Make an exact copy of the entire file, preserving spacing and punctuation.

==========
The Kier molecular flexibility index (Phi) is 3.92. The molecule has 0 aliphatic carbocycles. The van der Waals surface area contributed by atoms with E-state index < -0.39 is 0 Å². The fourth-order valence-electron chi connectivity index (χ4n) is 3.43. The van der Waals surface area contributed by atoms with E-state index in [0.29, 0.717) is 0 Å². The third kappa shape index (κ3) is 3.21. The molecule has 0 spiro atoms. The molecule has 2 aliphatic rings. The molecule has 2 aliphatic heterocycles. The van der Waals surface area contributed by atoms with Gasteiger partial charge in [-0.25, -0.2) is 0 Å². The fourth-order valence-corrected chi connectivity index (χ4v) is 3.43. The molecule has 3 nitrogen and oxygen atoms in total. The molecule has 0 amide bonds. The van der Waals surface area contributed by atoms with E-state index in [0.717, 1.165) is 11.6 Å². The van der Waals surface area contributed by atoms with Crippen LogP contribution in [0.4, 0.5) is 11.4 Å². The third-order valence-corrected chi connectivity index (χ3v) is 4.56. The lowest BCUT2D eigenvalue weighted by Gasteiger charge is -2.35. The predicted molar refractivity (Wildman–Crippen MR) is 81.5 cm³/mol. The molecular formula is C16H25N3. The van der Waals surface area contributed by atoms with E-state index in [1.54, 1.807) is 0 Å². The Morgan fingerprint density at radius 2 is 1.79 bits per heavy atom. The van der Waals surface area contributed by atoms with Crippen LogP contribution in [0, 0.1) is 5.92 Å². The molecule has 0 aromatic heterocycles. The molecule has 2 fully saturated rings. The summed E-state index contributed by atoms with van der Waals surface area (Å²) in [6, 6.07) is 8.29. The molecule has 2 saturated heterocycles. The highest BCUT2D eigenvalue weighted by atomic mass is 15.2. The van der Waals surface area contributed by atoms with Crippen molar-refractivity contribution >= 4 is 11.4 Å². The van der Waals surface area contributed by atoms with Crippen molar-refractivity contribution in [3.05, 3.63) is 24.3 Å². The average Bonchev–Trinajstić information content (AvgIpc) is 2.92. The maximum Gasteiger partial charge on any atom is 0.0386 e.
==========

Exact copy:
The Kier molecular flexibility index (Phi) is 3.92. The molecule has 0 aliphatic carbocycles. The van der Waals surface area contributed by atoms with E-state index < -0.39 is 0 Å². The fourth-order valence-electron chi connectivity index (χ4n) is 3.43. The van der Waals surface area contributed by atoms with E-state index in [0.29, 0.717) is 0 Å². The third kappa shape index (κ3) is 3.21. The molecule has 0 spiro atoms. The molecule has 2 aliphatic rings. The molecule has 2 aliphatic heterocycles. The van der Waals surface area contributed by atoms with Gasteiger partial charge in [-0.25, -0.2) is 0 Å². The fourth-order valence-corrected chi connectivity index (χ4v) is 3.43. The molecule has 3 nitrogen and oxygen atoms in total. The molecule has 0 amide bonds. The van der Waals surface area contributed by atoms with E-state index in [0.717, 1.165) is 11.6 Å². The van der Waals surface area contributed by atoms with Crippen LogP contribution in [0.4, 0.5) is 11.4 Å². The third-order valence-corrected chi connectivity index (χ3v) is 4.56. The lowest BCUT2D eigenvalue weighted by Gasteiger charge is -2.35. The predicted molar refractivity (Wildman–Crippen MR) is 81.5 cm³/mol. The molecular formula is C16H25N3. The van der Waals surface area contributed by atoms with E-state index in [1.54, 1.807) is 0 Å². The Morgan fingerprint density at radius 2 is 1.79 bits per heavy atom. The van der Waals surface area contributed by atoms with Crippen LogP contribution in [0, 0.1) is 5.92 Å². The molecule has 0 aromatic heterocycles. The molecule has 2 fully saturated rings. The summed E-state index contributed by atoms with van der Waals surface area (Å²) in [6, 6.07) is 8.29. The molecule has 2 saturated heterocycles. The highest BCUT2D eigenvalue weighted by atomic mass is 15.2. The van der Waals surface area contributed by atoms with Crippen molar-refractivity contribution >= 4 is 11.4 Å². The van der Waals surface area contributed by atoms with Crippen molar-refractivity contribution in [3.05, 3.63) is 24.3 Å². The average Bonchev–Trinajstić information content (AvgIpc) is 2.92. The maximum Gasteiger partial charge on any atom is 0.0386 e.